Entering the off-season last May, one of the options the Dallas Mavericks were pondering involved having Dirk Nowitzki come off the bench for the 2015-16 season.
The Mavericks were hoping to land a top-tier free-agent power forward, such as LaMarcus Aldridge, which would have enabled them to lessen the heavy workload on Nowitzki, who would turn 37 in June. It seemed to be the perfect scenario as Nowitzki moves closer toward retirement.
Aldridge, however, signed a free-agent contract with the San Antonio Spurs, leaving Nowitzki as the starting power forward.
As it stands, this wasn’t a bad Plan B — that errant chase for DeAndre Jordan notwithstanding.
Not only has Nowitzki resumed the go-to-player tag Monta Ellis held the past two seasons before the latter bolted for Indiana via free agency, but he’s also the team’s leading scorer this season with 17.5 points per game.
The Mavericks are 11-8 after an overtime victory at Portland on Tuesday in which Nowitzki scored 28 points. The brass doesn’t like to discuss the age of their superstar.
“We don’t talk about the ‘A’ word,” said Donnie Nelson, the Mavericks’ president of basketball operations. “We just talk about the ‘E’ word — the experience.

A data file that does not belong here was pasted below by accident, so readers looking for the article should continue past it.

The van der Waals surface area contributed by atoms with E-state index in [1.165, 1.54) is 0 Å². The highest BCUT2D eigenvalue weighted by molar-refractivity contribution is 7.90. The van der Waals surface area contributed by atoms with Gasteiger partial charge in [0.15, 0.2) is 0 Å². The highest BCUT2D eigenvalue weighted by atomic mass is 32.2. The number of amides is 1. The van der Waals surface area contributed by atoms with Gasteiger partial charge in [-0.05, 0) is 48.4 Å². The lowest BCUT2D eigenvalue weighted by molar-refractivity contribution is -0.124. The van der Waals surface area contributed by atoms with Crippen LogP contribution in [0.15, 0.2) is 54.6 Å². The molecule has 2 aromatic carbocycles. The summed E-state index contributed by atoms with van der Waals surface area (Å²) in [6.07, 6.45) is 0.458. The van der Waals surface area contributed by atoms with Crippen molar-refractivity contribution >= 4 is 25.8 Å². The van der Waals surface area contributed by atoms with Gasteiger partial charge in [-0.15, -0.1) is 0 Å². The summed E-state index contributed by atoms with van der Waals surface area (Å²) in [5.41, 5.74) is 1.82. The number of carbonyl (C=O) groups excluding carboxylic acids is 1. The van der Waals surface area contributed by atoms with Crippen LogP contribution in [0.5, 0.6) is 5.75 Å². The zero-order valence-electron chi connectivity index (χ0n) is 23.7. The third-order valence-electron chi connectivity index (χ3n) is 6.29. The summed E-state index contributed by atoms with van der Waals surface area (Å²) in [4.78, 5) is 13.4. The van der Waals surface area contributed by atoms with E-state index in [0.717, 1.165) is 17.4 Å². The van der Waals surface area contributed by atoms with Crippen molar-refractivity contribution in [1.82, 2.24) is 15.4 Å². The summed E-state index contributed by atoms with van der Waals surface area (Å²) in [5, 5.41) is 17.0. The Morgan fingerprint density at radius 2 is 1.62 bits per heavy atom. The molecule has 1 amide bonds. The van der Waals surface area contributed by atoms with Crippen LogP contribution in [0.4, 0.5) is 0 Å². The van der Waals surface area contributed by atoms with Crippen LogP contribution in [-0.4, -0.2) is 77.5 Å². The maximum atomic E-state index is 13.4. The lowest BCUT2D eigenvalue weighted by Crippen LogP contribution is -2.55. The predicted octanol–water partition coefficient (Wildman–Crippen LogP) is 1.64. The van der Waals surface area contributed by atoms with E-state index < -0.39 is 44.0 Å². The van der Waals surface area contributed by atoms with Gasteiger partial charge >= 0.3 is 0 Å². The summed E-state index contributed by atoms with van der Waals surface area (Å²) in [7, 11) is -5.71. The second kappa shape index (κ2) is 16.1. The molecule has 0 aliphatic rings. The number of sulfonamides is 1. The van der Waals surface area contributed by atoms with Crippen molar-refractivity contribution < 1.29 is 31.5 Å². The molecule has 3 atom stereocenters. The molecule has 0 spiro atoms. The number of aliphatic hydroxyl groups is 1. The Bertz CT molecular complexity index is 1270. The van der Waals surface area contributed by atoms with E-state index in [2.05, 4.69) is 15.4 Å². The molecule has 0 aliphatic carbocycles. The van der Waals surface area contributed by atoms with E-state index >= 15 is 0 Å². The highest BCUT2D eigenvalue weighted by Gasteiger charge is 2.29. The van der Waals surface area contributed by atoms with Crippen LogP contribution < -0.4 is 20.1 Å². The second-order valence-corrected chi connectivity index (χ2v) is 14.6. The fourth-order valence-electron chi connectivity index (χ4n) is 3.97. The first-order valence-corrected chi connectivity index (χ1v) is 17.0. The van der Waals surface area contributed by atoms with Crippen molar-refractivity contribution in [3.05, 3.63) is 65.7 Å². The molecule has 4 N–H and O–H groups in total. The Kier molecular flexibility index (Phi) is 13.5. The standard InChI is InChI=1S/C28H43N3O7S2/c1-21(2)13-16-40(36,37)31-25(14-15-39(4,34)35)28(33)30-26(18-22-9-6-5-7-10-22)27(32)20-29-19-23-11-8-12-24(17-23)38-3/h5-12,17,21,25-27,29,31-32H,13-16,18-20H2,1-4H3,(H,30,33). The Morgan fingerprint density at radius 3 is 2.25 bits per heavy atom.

“Dirk’s got a lot of experience and it’s really and truly a credit to him. The longer your career goes the more you have got to mentally and physically be in the best possible condition and shape, and he worked really hard in the preseason.”
Nowitzki is on track to become the oldest NBA player other than Karl Malone to lead his team in scoring. During the 2002-03 season at the age of 39, Malone led the Utah Jazz in scoring with 20.6 points per game, according to Elias Sports Bureau.
Deron Williams is second in scoring behind Nowitzki with 14.8 points per game, and Wesley Matthews is third at 11.5 points per outing.
Nowitzki is averaging 30.1 minutes per game, which is higher than the 29.6 minutes he averaged last season.
“We’ve got to try to notch it down a little bit,” coach Rick Carlisle said. “It’s tricky because if you play him too few minutes he’ll never get into the flow of the game, and he’s very much a rhythm-and-flow player.
“I have no concerns that we won’t be able to continue the transition and try to lighten the load a little bit in terms of the minutes.”
Nowitzki signed a three-year, $25 million contract in the summer of 2014. The 18-year veteran is moving closer to retirement.
“I’ll cross that bridge when I get there,” Nowitzki said. “I’ve got this year, I got next year under contract, so I’m not going to sit at home and ponder about retirement.”
Guard Raymond Felton figures Nowitzki can play until he’s 50 with his work ethic.
“I have a lot of respect for this guy, on the court, off the court, period,” Felton said. “Here’s a guy who’s the seventh-leading scorer of all time, but he still works as if he’s a rookie.
“So when you work that hard and have that many years in and are still doing the things he’s doing, it’s impressive.”